Wednesday, December 28, 2005

Why OUR TOWN is great

There is a segment of the theatre world who consider Thorton Wilder's play OUR TOWN nothing but a bunch of sentiment and nostalgia. You would think that people who care about theater would tend to be more sensitive, perceptive and empathetic than the general population. But you would be wrong.

But those of us who pay attention recognize that OUR TOWN is every bit as abstract, philosophical and intense a portrayal of the human condition as WAITING FOR GODOT.

Part of the problem of OUR TOWN is that it is popular and frequently done by amateur outfits and community theatre. This automatically makes it mind-poison to those who consider themselves cutting edge and who crave novelty for its own sake to satisfy their jaded sensibilities and fill up their vast stretches of free time.

GODOT is popular too, but it ranks higher in the theatre world's hipometer for a few reasons. One, because there are no females in GODOT, and Samuel Beckett's storm troopers scour the world looking for any attempts to cast females in any of the four roles of GODOT. This abhorrence of the feminine fits very comfortably in today's theatre world. Theatre people at the present time are very anxious about feminization. The fear is that although literature has "chick-lit" and film has "chickflicks" - concepts that safely ghettoize and stigmatize art aimed at the majority (51%) of the human race - the entire theatre world is in danger of becoming chick. This is why the current fashion is for plays that reject anything soft or humane, culminating in THE PILLOWMAN with its torture death of a little girl.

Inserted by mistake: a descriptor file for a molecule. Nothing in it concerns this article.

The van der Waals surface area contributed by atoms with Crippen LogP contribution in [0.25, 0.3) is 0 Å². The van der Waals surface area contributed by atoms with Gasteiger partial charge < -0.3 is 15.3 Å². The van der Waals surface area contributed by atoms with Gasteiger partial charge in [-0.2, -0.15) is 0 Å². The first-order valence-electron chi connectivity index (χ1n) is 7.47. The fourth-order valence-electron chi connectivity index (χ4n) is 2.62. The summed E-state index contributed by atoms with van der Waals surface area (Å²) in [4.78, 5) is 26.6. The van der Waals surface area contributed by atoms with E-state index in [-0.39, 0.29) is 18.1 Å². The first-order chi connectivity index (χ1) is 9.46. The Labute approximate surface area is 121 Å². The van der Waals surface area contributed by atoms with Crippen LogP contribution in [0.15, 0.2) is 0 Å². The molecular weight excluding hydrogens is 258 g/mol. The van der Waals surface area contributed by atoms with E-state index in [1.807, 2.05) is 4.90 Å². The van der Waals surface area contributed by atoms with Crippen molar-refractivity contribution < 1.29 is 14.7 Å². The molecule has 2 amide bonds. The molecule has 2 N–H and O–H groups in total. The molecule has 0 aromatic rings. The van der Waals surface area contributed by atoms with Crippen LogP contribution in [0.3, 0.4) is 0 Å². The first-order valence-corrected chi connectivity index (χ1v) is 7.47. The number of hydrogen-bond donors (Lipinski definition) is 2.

The other big strike against OUR TOWN is that it portrays non-disfunctional families. This is an absolute taboo in contemporary theatre. Critics and playwrights and directors, who mostly come from the upper class, like nothing so much as a good wallow in the squalor and disfunction of the bourgeoisie. OUR TOWN gives them the exact opposite of what they crave.

This is not to say that there is no pain and suffering in OUR TOWN. In fact, the pain and suffering are so affecting exactly because the characters who experience them have been shown to us in their mundane existences. Existences with facets that are familiar even to members of the upper class, like parents and siblings and breakfast and love.

But to be a hipster, as you must be to be a respectable theatre person in New York, you must divorce yourself from common human emotions, especially soft, sympathetic, "feminine" emotions.

That's why GODOT will remain more respectable than OUR TOWN - it's about the human condition, but it's not overly emotional about it. If OUR TOWN is done right, and you aren't a block of ice, it will make you cry. And boys don't cry.

It's a fact that the New York theatre world is longing for its very own Quentin Tarantino - young, male, macho, violent, opposed to feminine weakness.

There are plenty of young men who heed the call. As the founder of a playwrights group with an open-door policy, I've seen my share of them.

Case in point: a former member of my group wrote a play called ANATHEMAVILLE which is supposedly his response to OUR TOWN. He did a production in the past year, and it was reviewed by Martin Denton in As he says: